Emerging Recycling Technology

March 2009 Cover StoryBack to archives

By Al Pickett Special Correspondent

The Barnett Shale, the granddaddy of domestic shale gas plays, is located beneath one of the most populated urban centers in the country: the Dallas-Fort Worth metroplex and its 5 million inhabitants. As if drilling and developing shale gas wells in this urban environment was not challenging enough, the region also is experiencing a drought.

That is significant because–as in shale and tight-sands plays in other parts of the country–Barnett wells require massive hydraulic fracturing to achieve commercial rates of natural gas production, and the slick-water fracs used on Barnett wells consume huge quantities of water. ion gallons of fresh water per frac stage, water has become a hot-button issue facing the development of shale gas plays from the Barnett in the Fort Worth Basin to the Marcellus in the Appalachian Basin.

In response, a number of solutions are emerging that use a variety of methods to recapture, treat, recycle and reuse the water from frac operations in shale and tight-sands gas plays.

“It is absolutely critical to responsibly and economically manage water, ” says David Crowe, president of GeoPure Water Treatment. “It is key to any development plan. There are so many intangibles to treating and reusing frac water, such as fewer trucks on the road, what happens to landowners, and service costs for operators. t pure water is not an unlimited resource.”

David Burnett, a researcher in Texas A&M University’s Harold Vance Department of Petroleum Engineering and director of technology for the Global Petroleum Research Institute in the Texas Engineering Experiment Station, points out that one large independent operator conducted a study in the Barnett Shale that showed frac operations were using only about 2 percent of the available freshwater.

“To put that in perspective, that is the same amount used by the area’s golf courses, so natural gas companies are not major users, ” Burnett notes. “However, in drought conditions, water can be shut off to golf courses. Oil and gas companies must position themselves so they are not competing for water. We do not want it to be an ‘either/or’ situation.”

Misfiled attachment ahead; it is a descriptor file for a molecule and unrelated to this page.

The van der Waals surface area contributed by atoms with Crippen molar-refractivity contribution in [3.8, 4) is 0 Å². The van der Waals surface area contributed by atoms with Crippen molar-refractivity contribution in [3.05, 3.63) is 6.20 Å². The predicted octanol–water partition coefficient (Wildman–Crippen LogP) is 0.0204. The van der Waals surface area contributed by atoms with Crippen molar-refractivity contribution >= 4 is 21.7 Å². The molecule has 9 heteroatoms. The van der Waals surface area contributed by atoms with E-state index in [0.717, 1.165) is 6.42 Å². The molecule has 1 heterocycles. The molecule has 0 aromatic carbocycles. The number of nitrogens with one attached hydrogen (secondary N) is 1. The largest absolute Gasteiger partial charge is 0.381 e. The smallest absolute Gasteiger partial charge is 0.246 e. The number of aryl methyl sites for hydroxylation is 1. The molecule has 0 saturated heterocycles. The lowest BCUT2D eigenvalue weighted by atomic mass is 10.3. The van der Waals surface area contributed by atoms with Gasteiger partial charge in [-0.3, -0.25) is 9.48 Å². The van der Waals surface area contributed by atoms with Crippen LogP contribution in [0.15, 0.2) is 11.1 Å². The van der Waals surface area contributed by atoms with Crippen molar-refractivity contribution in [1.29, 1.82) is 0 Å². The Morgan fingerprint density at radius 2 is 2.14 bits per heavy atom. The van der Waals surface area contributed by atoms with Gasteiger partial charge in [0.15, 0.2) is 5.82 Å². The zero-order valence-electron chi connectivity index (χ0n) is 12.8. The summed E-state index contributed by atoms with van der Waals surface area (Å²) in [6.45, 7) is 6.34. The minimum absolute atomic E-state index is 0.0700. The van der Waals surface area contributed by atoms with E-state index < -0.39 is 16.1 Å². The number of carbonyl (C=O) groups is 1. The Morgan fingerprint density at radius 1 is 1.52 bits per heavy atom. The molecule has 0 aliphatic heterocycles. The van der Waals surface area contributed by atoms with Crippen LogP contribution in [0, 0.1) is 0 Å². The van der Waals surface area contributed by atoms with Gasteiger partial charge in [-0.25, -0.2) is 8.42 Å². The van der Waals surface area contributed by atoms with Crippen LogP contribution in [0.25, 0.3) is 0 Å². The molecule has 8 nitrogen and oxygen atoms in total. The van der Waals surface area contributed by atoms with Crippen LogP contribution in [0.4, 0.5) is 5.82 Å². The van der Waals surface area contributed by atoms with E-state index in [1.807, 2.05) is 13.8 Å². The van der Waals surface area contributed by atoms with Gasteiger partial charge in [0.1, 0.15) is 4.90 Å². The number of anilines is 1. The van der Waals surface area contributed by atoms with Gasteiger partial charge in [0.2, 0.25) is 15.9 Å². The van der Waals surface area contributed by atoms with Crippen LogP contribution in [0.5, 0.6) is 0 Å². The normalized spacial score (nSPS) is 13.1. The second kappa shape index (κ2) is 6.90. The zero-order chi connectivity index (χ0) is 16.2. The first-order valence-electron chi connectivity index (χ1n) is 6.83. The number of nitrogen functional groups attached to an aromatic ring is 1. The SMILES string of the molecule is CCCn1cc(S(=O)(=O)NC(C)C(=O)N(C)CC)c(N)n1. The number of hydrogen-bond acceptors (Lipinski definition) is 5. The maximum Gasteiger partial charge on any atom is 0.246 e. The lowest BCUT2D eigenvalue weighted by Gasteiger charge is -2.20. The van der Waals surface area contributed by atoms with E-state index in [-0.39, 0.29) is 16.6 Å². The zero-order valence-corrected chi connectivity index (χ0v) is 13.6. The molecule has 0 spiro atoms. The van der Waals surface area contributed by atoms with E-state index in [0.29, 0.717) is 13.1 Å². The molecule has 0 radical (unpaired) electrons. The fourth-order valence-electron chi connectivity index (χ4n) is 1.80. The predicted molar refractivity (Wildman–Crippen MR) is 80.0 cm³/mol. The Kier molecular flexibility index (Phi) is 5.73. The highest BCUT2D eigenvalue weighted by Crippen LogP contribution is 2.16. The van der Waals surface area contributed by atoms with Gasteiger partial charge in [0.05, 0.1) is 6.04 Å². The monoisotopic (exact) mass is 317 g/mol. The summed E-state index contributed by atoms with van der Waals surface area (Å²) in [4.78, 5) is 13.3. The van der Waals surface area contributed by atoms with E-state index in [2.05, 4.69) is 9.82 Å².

Frac Fluid Constituents

According to Burnett, the constituents in the water used to fracture wells typically include a mixture of chemical additives such as a friction reducer (a polymer to reduce the viscosity of the water and improve its flowability to make it is easier to pump down the well), and a small amount of sand carried to the created fractures in the rock matrix to keep the fractures “propped” open during production.

Underground, Burnett says, the frac fluid picks up other contaminants present in the rock formation, including barium, calcium bicarbonate, iron, magnesium sulfate, sodium chloride and strontium.

Over the next several days, 70-75 percent of the injected frac fluid usually returns to the surface, with much of the remaining water eventually making its way into the well bore in incremental volumes as production operations commence. That fluid is then transported to saltwater disposal wells for reinjection into a porous rock formation beneath any freshwater aquifer zones, Burnett notes.

American Chemical Society Emerging Technologies in Plastics Recycling (Acs Symposium Series)
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Yes, Oregon and Washington take the issue

by Citizen_J

Seriously. I'm guessing there are subsidies involved, which I'd support (when they save the long-term costs associated with simply dumping that shit in landfills). I'm not sure Idaho even has any such e-waste recyclers, none in Boise that I'm aware of (and Boise is the liberal part of the state!). Just go to the EPA e-waste page for our region and click on the "Idaho Department of Environmental Quality" link:
404 error message. Says it all, IMO.
Remember the (perhaps rather idealized) stories about the old "rag men" who rode around on horse-drawn wagons collecting rags and tin and other "recycleables"? That's sort of what I envision: electric-powered or hybrid recycling (i

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American Chemical Society Emerging Technologies in Hazardous Waste Management V (Acs Symposium Series) (Bk. 5)
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Springer EcoProduction and Logistics: Emerging Trends and Business Practices
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Organization for Economic Physics of Plutonium Recycling: Plutonium Recyclying in Fast Reactors (Oecd Documents)
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